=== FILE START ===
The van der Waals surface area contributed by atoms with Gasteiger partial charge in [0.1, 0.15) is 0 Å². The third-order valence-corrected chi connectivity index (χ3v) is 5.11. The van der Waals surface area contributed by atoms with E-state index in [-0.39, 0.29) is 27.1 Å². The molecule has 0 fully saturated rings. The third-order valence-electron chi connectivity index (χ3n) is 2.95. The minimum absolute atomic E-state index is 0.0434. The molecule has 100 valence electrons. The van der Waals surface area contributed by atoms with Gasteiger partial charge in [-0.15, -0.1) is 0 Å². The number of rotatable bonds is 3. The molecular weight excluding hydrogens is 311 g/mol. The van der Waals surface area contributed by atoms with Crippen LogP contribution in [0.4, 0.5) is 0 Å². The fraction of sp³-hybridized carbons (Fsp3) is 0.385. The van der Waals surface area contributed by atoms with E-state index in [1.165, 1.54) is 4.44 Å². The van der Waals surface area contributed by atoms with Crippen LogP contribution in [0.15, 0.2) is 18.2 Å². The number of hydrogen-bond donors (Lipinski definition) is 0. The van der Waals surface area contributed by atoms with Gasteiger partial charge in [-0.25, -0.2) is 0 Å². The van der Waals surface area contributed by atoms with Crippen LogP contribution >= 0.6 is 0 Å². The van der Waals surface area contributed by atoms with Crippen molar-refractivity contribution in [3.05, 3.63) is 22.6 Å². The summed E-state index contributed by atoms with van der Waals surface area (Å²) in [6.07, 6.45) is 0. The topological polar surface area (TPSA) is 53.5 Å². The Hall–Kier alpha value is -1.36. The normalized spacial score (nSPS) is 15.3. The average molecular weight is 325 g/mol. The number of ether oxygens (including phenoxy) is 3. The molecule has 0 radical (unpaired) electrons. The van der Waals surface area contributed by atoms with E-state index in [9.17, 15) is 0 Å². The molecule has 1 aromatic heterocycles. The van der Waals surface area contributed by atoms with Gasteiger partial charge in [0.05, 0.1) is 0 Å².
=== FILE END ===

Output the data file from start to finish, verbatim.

The van der Waals surface area contributed by atoms with Gasteiger partial charge in [0.1, 0.15) is 0 Å². The third-order valence-corrected chi connectivity index (χ3v) is 5.11. The van der Waals surface area contributed by atoms with E-state index in [-0.39, 0.29) is 27.1 Å². The molecule has 0 fully saturated rings. The third-order valence-electron chi connectivity index (χ3n) is 2.95. The minimum absolute atomic E-state index is 0.0434. The molecule has 100 valence electrons. The van der Waals surface area contributed by atoms with Gasteiger partial charge in [-0.15, -0.1) is 0 Å². The number of rotatable bonds is 3. The molecular weight excluding hydrogens is 311 g/mol. The van der Waals surface area contributed by atoms with Crippen LogP contribution in [0.4, 0.5) is 0 Å². The fraction of sp³-hybridized carbons (Fsp3) is 0.385. The van der Waals surface area contributed by atoms with E-state index in [1.165, 1.54) is 4.44 Å². The van der Waals surface area contributed by atoms with Crippen LogP contribution in [0.15, 0.2) is 18.2 Å². The number of hydrogen-bond donors (Lipinski definition) is 0. The van der Waals surface area contributed by atoms with Gasteiger partial charge in [-0.25, -0.2) is 0 Å². The van der Waals surface area contributed by atoms with Crippen LogP contribution >= 0.6 is 0 Å². The van der Waals surface area contributed by atoms with Crippen molar-refractivity contribution in [3.05, 3.63) is 22.6 Å². The summed E-state index contributed by atoms with van der Waals surface area (Å²) in [6.07, 6.45) is 0. The topological polar surface area (TPSA) is 53.5 Å². The Hall–Kier alpha value is -1.36. The normalized spacial score (nSPS) is 15.3. The average molecular weight is 325 g/mol. The number of ether oxygens (including phenoxy) is 3. The molecule has 0 radical (unpaired) electrons. The van der Waals surface area contributed by atoms with E-state index in [9.17, 15) is 0 Å². The molecule has 1 aromatic heterocycles. The van der Waals surface area contributed by atoms with Gasteiger partial charge in [0.05, 0.1) is 0 Å².